Monday, November 24, 2008

Teaching Personhood and Abortion

This isn't exactly a teaching question, although it seems that just about any philosophy question can be turned into one by adding, "And how would you teach this?" My question is what the best arguments for thinking that (early) fetuses are persons, or what's the best way to present this point of view. I think I may be too close to some of these issues, in terms of some research interests, to step back and see things from a more helpful perspective for classes.

Here's a bit of background. To avoid it, skip to *** below.

My general strategy for teaching the abortion issue is to first distinguish a number of conclusions that one could hold on the topic, e.g., that it's always wrong, always permissible, sometimes wrong (in what circumstances?), sometimes permissible (in what circumstances?) and even perhaps sometimes obligatory (in what circumstances?). My goal here is to encourage them to become more precise in their conclusions, avoid slogan-mongering and make it clear that more complex views on abortion are possible, such that some are (or could be) wrong because of some reasons, whereas others could be permissible because of some reasons, etc. (I use this nice page from Fred Feldman to help with this).

Once more precise conclusions are distinguished, I tell them we are going to overlook some of this precision for a bit (!!) and have them break up into groups to develop lists of as many reasons as they have ever heard anyone give in favor of thinking that most abortions are wrong or abortions tend to be wrong, as well as a view that most abortions are permissible or they typically are. I then focus on the arguments for views that abortion is wrong.

Students tend to initially give lots of responses that are "question-begging" or close to it: it's wrong because it's murder, because it's a bad choice, because there are better options (like adoption), and because it's irresponsible and because it's wrong to end pregnancies. They have some better arguments as well, but I tend to have to provide them with the kinds of arguments that philosophers tend to focus on.


Eventually we get to personhood arguments. I am not at all impressed when folks just say "Here's what persons really are" and then give some Locke-inspired definition (I believe Mary Anne Warren just "suggests" her view on personhood), since someone can easily respond, "Well, I just don't accept your definition." So what I do is some kind of "inference to the best explanation" type exercise where we identify some clear cases of non-persons, some clear(er) cases of persons (including fictional and otherwise possible but perhaps not actual persons) and then try to figure out - from these clearer cases - what makes persons persons and why non-persons are non-persons. We then arrive at something like Warren's view, but with some reasoning behind it, instead of a mere suggestion.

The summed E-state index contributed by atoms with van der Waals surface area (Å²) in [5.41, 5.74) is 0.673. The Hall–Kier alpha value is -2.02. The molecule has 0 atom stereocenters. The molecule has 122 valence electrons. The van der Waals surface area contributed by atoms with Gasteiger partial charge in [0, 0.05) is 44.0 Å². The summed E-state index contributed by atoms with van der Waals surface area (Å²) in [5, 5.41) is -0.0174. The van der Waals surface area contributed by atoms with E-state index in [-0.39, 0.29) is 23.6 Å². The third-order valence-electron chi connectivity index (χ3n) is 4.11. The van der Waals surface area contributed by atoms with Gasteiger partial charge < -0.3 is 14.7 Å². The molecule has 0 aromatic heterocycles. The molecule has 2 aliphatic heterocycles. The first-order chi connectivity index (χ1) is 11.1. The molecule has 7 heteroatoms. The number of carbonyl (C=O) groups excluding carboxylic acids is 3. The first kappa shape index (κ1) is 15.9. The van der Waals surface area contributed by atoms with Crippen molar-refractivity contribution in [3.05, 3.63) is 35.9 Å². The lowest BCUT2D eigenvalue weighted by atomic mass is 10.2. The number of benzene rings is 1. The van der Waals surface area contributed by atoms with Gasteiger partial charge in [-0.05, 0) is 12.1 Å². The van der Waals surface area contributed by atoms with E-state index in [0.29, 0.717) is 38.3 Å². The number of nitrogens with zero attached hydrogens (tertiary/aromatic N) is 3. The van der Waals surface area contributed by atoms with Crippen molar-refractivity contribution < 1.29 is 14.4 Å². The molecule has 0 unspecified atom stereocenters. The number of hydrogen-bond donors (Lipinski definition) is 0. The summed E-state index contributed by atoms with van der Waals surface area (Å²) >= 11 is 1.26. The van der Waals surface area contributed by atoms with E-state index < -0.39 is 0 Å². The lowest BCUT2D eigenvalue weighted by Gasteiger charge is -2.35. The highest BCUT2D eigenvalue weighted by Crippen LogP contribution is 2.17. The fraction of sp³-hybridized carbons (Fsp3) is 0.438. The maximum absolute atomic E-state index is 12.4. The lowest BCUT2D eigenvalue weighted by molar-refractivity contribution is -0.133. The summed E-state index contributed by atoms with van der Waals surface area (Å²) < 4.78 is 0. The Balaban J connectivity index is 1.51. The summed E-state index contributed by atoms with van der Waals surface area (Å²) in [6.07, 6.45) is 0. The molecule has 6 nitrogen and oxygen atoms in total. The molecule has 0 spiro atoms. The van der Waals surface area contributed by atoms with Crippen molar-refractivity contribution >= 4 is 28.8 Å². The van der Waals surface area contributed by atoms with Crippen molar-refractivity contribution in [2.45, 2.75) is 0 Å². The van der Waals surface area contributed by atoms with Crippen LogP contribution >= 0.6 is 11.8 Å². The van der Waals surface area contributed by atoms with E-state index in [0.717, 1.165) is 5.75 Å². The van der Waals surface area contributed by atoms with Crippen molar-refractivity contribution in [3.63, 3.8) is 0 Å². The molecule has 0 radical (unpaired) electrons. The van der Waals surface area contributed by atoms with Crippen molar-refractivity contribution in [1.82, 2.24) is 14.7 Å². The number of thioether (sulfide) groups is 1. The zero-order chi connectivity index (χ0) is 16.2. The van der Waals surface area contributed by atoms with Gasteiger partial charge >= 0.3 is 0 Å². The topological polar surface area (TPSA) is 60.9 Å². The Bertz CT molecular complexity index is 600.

The problem, if it is a problem, is that on this view early fetuses are clearly not persons. However, obviously some people do claim that fetuses are persons and so I am wondering what, if anything, can be said in favor of this (or, at least, what anyone says to one's students in favor of this!). One thing I try to point out is although many people think that -- if fetuses are not persons, then abortion is permissible -- this is not true because abortion could be wrong even if fetuses are not persons; they could be non-persons for whom there could be excellent moral reasons to not kill. I think my fixation on this fact has given me some mental block to seeing why people might think that early fetuses are persons.

Folks will say, "Yes, these fetuses are not concious, sentient, rational, communicative, etc. beings, yet they are persons nevertheless," so clearly they reject the Lockean view (or at least deny that meeting its criteria is necessary for personhood). I don't like to think that these people are saying something that is analytically false; I think they just have a different view on what persons are.

They then might propose that all living human organisms are persons, that if something is a living human organism then it is a person. This is a view, although what would be of interest would be the reasons that could be given in favor of it.

My speculation is that, for many people, "a person" just means something like "a being with high moral value," "a being that is wrong to kill," or whatnot, some purely moral definition, perhaps with no psychological component built into it. Is this what many people (including students) often mean by person? Is this definition false?!

Sorry for this long post. Perhaps someone out there has had similar bewilderment about personhood, how the term is often used, how you might figure out what persons "really" are, and so on and can help me out. Thanks!